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Therapeutic Touch Pseudoscience: The Tooth Fairy Strikes Again

When tested, therapeutic touch (TT) practitioners failed to detect the human energy field they thought they could feel. Experimental setup from Rosa et al., from JAMA, 1998, 279 (13)

When tested, therapeutic touch (TT) practitioners failed to detect the human energy field they thought they could feel. Experimental setup from Rosa et al., from JAMA, 1998, 279 (13)

A study out of Iran titled “Therapeutic touch for nausea in breast cancer patients receiving chemotherapy: Composing a treatment” was recently published in the journal Complementary Therapies in Clinical Practice. It is a great example of the Tooth Fairy science that permeates much of the research in complementary and alternative medicine. In Tooth Fairy science, researchers attempt to study a phenomenon without first determining whether it exists.

What is therapeutic touch?

Therapeutic touch (TT) is a type of energy medicine; practitioners claim to be able to:

  1. sense a patient’s “human energy field” with their hands,
  2. manipulate the energy field by moving their hands near (but not touching) a patient’s skin surface, and
  3. thereby improve the patient’s health.

TT was the delusional invention of a nurse and a theosophist, and it has no scientific basis. Scientists can detect and measure minute energies down to the subatomic level, but they have never detected a “human energy field.” And when TT practitioners were tested on their ability to detect such a field, they failed miserably.

Therapeutic touch is pure vitalism, the belief in a soul or animating force,” writes Paul Ingraham, “exactly like the Force in Star Wars, and just as fanciful. Auras and life energy do not exist and cannot be felt, let alone manipulated therapeutically.”

Despite the combination of extreme implausibility and a total lack of evidence, TT is taught to nurses in many otherwise reputable institutions, and there are more than 90,000 practitioners worldwide. There is even a Therapeutic Touch International Association that claims TT is evidence-based. It is not.

TT practitioners believe they are helping patients. That belief is reinforced by seeing patients improve due to the natural course of illness, suggestion, and the “placebo” or nonspecific contextual effects of the provider/patient encounter. They allow confirmation bias to overcome scientific reality, and they do poorly-conceived research seeking further confirmation. Since the studies are designed to show that TT works rather than to ask if it works, they find evidence that is convincing to believers but not to the scientific community as a whole. (more…)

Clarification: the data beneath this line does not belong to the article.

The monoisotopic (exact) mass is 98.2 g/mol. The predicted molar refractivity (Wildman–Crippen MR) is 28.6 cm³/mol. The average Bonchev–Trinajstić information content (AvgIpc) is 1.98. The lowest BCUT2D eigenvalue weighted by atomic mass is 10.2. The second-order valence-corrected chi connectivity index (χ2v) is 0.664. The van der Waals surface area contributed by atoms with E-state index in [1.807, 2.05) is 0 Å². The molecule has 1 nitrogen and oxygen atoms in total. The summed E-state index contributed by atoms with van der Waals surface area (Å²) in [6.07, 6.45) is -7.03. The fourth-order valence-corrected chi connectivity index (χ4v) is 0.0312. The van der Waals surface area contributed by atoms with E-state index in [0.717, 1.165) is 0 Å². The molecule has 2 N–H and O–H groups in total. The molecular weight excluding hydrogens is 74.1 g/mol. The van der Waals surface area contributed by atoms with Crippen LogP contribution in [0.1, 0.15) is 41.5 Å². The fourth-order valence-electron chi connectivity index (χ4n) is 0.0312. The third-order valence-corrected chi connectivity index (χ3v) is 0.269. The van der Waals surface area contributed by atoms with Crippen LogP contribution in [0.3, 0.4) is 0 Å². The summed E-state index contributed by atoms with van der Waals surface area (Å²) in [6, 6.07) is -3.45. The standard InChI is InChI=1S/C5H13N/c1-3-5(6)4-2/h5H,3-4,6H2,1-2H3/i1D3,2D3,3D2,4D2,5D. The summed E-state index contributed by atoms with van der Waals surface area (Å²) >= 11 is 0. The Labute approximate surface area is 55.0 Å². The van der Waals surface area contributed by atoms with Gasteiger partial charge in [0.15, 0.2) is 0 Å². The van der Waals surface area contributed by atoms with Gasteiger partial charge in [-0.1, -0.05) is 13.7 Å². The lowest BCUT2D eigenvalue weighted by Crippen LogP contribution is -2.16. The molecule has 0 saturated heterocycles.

Posted in: Energy Medicine

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Medical marijuana as the new herbalism, part 1: Science versus the politics of weed in New York and beyond

A while ago, I wrote about how the Cleveland Clinic had recently opened a clinic that dispensed herbal medicine according to traditional Chinese medicine (TCM) practice. As regular readers of the SBM blog might expect, I was not particularly impressed or approving of this particular bit of infiltration of quackademic medicine into a major academic medical center, particularly given some of the amazingly pseudoscientific treatments espoused by the naturopath who was running the clinic. I also pointed out that, although herbalism is the most plausible (or perhaps I should say the least implausible) of modalities commonly associated with “complementary and alternative medicine” (CAM) or “integrative medicine”, it still exhibits a number of problems, the biggest of which is what I like to call either the delivery problem or the bioavailability problem. In brief, herbs, when they work, are adulterated drugs. The active ingredient is usually a minor constituent, embedded in thousands of other constituents that make up herbs, and it’s almost impossible to control lot-to-lot consistency with respect to content or active ingredients given how location, weather, soil conditions, rainfall, and many other factors can affect how the plants from which the medicines are extracted grow and therefore their chemical composition. To demonstrate the concept, I pointed out that it’s much safer and more predictable to administer digoxin to a patient who needs its activity on the heart than it would be for the patient to chew on some foxglove leaves, given that the therapeutic window (the difference between the doses needed to produce therapeutic effects and the lowest dose that will cause significant toxicity) is narrow.

Which brings me to medical marijuana, a.k.a. medical cannabis.
(more…)

Posted in: Cancer, Herbs & Supplements, Politics and Regulation

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